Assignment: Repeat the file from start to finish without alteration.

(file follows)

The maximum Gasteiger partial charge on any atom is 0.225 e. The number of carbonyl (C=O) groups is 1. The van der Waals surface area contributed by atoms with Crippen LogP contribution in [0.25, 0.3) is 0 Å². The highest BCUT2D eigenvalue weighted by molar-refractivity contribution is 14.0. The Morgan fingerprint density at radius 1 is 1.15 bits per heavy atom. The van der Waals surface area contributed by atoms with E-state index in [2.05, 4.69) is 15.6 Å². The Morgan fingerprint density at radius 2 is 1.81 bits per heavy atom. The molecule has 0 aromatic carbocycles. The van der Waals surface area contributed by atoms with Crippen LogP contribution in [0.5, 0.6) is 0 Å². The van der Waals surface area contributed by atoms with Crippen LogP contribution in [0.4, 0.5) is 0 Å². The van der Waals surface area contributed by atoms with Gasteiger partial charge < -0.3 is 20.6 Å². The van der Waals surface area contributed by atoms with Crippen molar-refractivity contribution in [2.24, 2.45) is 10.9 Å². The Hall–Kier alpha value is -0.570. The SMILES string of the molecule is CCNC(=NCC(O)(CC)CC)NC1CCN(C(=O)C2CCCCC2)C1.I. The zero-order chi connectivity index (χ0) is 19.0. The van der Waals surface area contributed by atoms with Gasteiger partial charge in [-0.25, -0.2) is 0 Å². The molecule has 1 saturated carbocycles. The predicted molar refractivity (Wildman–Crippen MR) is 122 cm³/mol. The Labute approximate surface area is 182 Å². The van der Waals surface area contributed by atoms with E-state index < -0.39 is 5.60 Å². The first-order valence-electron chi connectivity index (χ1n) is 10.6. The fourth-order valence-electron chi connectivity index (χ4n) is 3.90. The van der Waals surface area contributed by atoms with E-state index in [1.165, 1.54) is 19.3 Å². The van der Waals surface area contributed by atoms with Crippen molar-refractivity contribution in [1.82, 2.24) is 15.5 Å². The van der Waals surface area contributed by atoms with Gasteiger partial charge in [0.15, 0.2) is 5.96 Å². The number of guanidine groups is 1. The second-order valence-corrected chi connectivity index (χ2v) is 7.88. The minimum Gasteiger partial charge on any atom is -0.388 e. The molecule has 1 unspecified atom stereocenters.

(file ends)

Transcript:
The maximum Gasteiger partial charge on any atom is 0.225 e. The number of carbonyl (C=O) groups is 1. The van der Waals surface area contributed by atoms with Crippen LogP contribution in [0.25, 0.3) is 0 Å². The highest BCUT2D eigenvalue weighted by molar-refractivity contribution is 14.0. The Morgan fingerprint density at radius 1 is 1.15 bits per heavy atom. The van der Waals surface area contributed by atoms with E-state index in [2.05, 4.69) is 15.6 Å². The Morgan fingerprint density at radius 2 is 1.81 bits per heavy atom. The molecule has 0 aromatic carbocycles. The van der Waals surface area contributed by atoms with Crippen LogP contribution in [0.5, 0.6) is 0 Å². The van der Waals surface area contributed by atoms with Crippen LogP contribution in [0.4, 0.5) is 0 Å². The van der Waals surface area contributed by atoms with Gasteiger partial charge < -0.3 is 20.6 Å². The van der Waals surface area contributed by atoms with Crippen molar-refractivity contribution in [2.24, 2.45) is 10.9 Å². The Hall–Kier alpha value is -0.570. The SMILES string of the molecule is CCNC(=NCC(O)(CC)CC)NC1CCN(C(=O)C2CCCCC2)C1.I. The zero-order chi connectivity index (χ0) is 19.0. The van der Waals surface area contributed by atoms with Gasteiger partial charge in [-0.25, -0.2) is 0 Å². The molecule has 1 saturated carbocycles. The predicted molar refractivity (Wildman–Crippen MR) is 122 cm³/mol. The Labute approximate surface area is 182 Å². The van der Waals surface area contributed by atoms with E-state index < -0.39 is 5.60 Å². The first-order valence-electron chi connectivity index (χ1n) is 10.6. The fourth-order valence-electron chi connectivity index (χ4n) is 3.90. The van der Waals surface area contributed by atoms with E-state index in [1.165, 1.54) is 19.3 Å². The van der Waals surface area contributed by atoms with Crippen molar-refractivity contribution in [1.82, 2.24) is 15.5 Å². The van der Waals surface area contributed by atoms with Gasteiger partial charge in [0.15, 0.2) is 5.96 Å². The number of guanidine groups is 1. The second-order valence-corrected chi connectivity index (χ2v) is 7.88. The minimum Gasteiger partial charge on any atom is -0.388 e. The molecule has 1 unspecified atom stereocenters.